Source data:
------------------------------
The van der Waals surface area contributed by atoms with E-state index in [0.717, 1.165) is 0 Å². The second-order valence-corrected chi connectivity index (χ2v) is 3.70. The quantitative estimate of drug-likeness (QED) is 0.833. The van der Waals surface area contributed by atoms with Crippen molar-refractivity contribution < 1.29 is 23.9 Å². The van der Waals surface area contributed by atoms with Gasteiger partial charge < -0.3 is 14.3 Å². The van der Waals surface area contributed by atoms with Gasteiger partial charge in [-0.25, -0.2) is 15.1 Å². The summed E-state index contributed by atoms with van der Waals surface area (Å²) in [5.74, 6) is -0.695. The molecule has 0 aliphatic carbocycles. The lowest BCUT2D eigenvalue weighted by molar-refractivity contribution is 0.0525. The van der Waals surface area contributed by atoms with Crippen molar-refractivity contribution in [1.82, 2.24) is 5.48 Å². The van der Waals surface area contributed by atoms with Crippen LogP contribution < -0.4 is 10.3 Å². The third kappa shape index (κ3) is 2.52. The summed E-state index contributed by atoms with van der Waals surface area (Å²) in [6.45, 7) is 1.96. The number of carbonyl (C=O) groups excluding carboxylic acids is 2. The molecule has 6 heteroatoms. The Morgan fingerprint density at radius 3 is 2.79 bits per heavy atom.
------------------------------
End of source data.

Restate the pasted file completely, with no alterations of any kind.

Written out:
The van der Waals surface area contributed by atoms with E-state index in [0.717, 1.165) is 0 Å². The second-order valence-corrected chi connectivity index (χ2v) is 3.70. The quantitative estimate of drug-likeness (QED) is 0.833. The van der Waals surface area contributed by atoms with Crippen molar-refractivity contribution < 1.29 is 23.9 Å². The van der Waals surface area contributed by atoms with Gasteiger partial charge < -0.3 is 14.3 Å². The van der Waals surface area contributed by atoms with Gasteiger partial charge in [-0.25, -0.2) is 15.1 Å². The summed E-state index contributed by atoms with van der Waals surface area (Å²) in [5.74, 6) is -0.695. The molecule has 0 aliphatic carbocycles. The lowest BCUT2D eigenvalue weighted by molar-refractivity contribution is 0.0525. The van der Waals surface area contributed by atoms with Crippen molar-refractivity contribution in [1.82, 2.24) is 5.48 Å². The van der Waals surface area contributed by atoms with Crippen LogP contribution < -0.4 is 10.3 Å². The third kappa shape index (κ3) is 2.52. The summed E-state index contributed by atoms with van der Waals surface area (Å²) in [6.45, 7) is 1.96. The number of carbonyl (C=O) groups excluding carboxylic acids is 2. The molecule has 6 heteroatoms. The Morgan fingerprint density at radius 3 is 2.79 bits per heavy atom.